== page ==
Matthew Bourne's Lord of the Flies

Matthew Bourne's choreography has brought him global acclaim – but can the teenage cast of his new show bring a classic novel to life? Anna Burnside drops in on rehearsals for Lord of the Flies

Bruce Summers is not the kind of wee guy normally seen inside Glasgow's Film City building. A Beaux Arts anomaly in Rab C Nesbitt's old stomping ground of Govan, it is normally full of beautiful young people in avant-garde glasses.

Bruce, 13, is wearing a black sweatshirt with fluorescent lettering and has stripes shaved into the sides of his hair. He would, under normal circumstances, be hanging around outside with his pals.

Instead, Bruce is here for rehearsals. He has been hand-picked from hundreds of young lads for a Matthew Bourne production of Lord of the Flies.

He has never danced before, never seen Swan Lake, Edward Scissorhands or any of Bourne's other wildly successful shows. Yet on Wednesday night he and 14 others, aged from 11-21, will perform on Glasgow's grandest stage, that of the Theatre Royal, in the world premiere of Lord of the Flies.

"I thought dance was the thing girls do," he says. "But it's mostly acting, running about, being in groups."

Bruce is the only boy from his school taking part in Lord of the Flies, and there was some sniggering in the playground. "I did get slagged for it," he admits. "But I thought, 'There's no point listening to what they've got to say. I'm going to give it a shot'. And now I have, I want to continue it further."

This is no ordinary Bourne production, destined for a West End run and monster tour. The Theatre Royal approached his company last year to put on a full-scale show, funded by the Scottish Arts Council, with young men who had never danced before. "It's the mix of the professionals with these kids that's unique," says Bourne, who has been in Glasgow for a fortnight, directing rehearsals. "With a new show. And a new score. In a major theatre with people paying to see it; proper money."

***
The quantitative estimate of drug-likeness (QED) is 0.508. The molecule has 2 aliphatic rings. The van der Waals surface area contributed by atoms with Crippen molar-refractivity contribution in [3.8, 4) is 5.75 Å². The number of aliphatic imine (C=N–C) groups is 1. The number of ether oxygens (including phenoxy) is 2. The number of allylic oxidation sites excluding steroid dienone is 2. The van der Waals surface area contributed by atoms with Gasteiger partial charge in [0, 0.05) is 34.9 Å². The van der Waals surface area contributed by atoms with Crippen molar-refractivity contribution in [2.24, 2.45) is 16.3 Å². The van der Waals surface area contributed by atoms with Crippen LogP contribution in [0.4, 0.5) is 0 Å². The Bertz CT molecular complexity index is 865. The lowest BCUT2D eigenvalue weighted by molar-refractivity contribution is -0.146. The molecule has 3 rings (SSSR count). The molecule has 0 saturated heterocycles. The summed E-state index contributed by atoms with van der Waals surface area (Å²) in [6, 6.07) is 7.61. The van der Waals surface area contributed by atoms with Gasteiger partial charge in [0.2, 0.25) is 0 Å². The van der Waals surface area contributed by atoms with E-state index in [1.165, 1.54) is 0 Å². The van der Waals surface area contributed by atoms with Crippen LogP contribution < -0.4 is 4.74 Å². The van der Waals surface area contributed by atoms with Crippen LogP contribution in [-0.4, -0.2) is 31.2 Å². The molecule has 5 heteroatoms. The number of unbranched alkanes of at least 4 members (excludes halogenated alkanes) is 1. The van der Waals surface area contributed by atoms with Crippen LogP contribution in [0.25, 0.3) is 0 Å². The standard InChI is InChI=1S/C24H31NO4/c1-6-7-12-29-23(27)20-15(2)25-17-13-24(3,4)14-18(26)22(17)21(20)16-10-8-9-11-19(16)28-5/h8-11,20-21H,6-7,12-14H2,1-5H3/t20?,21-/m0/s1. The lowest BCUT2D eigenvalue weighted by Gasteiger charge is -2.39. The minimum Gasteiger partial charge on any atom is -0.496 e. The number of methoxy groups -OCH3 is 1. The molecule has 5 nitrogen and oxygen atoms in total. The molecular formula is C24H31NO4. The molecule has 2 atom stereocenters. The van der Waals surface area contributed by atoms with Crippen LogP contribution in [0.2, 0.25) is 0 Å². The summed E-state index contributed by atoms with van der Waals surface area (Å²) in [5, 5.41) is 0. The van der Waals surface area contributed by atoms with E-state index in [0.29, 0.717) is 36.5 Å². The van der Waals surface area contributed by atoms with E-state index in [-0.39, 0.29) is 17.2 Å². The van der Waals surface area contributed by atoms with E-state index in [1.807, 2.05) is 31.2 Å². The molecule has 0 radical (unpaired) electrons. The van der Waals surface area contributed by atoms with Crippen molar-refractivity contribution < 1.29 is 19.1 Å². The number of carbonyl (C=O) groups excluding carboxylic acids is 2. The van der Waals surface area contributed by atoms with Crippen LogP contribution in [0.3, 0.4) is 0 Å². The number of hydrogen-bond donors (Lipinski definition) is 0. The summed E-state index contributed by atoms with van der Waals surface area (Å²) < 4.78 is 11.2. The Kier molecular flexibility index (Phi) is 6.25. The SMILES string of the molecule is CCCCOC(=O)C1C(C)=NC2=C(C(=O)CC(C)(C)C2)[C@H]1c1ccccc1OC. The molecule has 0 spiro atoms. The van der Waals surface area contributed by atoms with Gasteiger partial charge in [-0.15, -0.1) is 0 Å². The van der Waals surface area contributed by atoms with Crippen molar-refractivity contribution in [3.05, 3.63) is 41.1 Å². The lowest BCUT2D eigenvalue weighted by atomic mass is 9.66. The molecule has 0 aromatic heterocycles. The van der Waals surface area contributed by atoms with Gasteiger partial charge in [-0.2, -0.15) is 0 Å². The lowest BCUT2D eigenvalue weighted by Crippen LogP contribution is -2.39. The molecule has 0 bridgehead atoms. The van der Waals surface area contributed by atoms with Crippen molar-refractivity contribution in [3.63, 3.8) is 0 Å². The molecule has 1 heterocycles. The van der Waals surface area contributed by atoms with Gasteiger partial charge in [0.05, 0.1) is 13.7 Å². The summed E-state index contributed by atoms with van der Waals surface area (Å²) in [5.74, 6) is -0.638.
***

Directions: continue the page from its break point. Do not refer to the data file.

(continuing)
He clears his throat and laughs nervously. "That's the big new thing about it."

He chose Lord of the Flies because it ticked so many boxes: all-male cast, themes that teenagers could easily grasp. As an adaptation of a well-known work, it has immediate audience recognition. Golding's story of a group of boys stranded on a deserted island, descending into tribalism, allowed him to blend his professional dancers with the rookies without obvious joins. "The big question mark problem of it was, how do you mix the professionals with the kids in a way that was meaningful and not token? We could do anything and bring them on to a crowd scene, or have two sections where they're really involved.

"But to me the point of the project was to involve them in a much deeper level."

So the island becomes an empty theatre, discovered by a band of youths as war rages outside. "With Lord of the Flies we could mix older and younger performers and unify them with our dancers. They have the same uniform, the same costume.

"The story lends itself to movement that is very rough edged and basic and primal; very physical; the sort of stuff the boys might identify with and enjoy doing." As it was not technique-driven, the distinction between the trained dancers and the new boys would gently blur. "There would be a mingling that would work, which was really important to us."

With so many of the company's tried and tested ingredients being supplied by the company's regular collaborators, the show should have a sprinkle of the Bourne stardust. Any number of earnest unknowns could put a bunch of lads in a show at in the community centre. But Bourne is a brand that will give the lads a taste of the big time, as well as attracting an audience that goes well beyond proud mums and dads.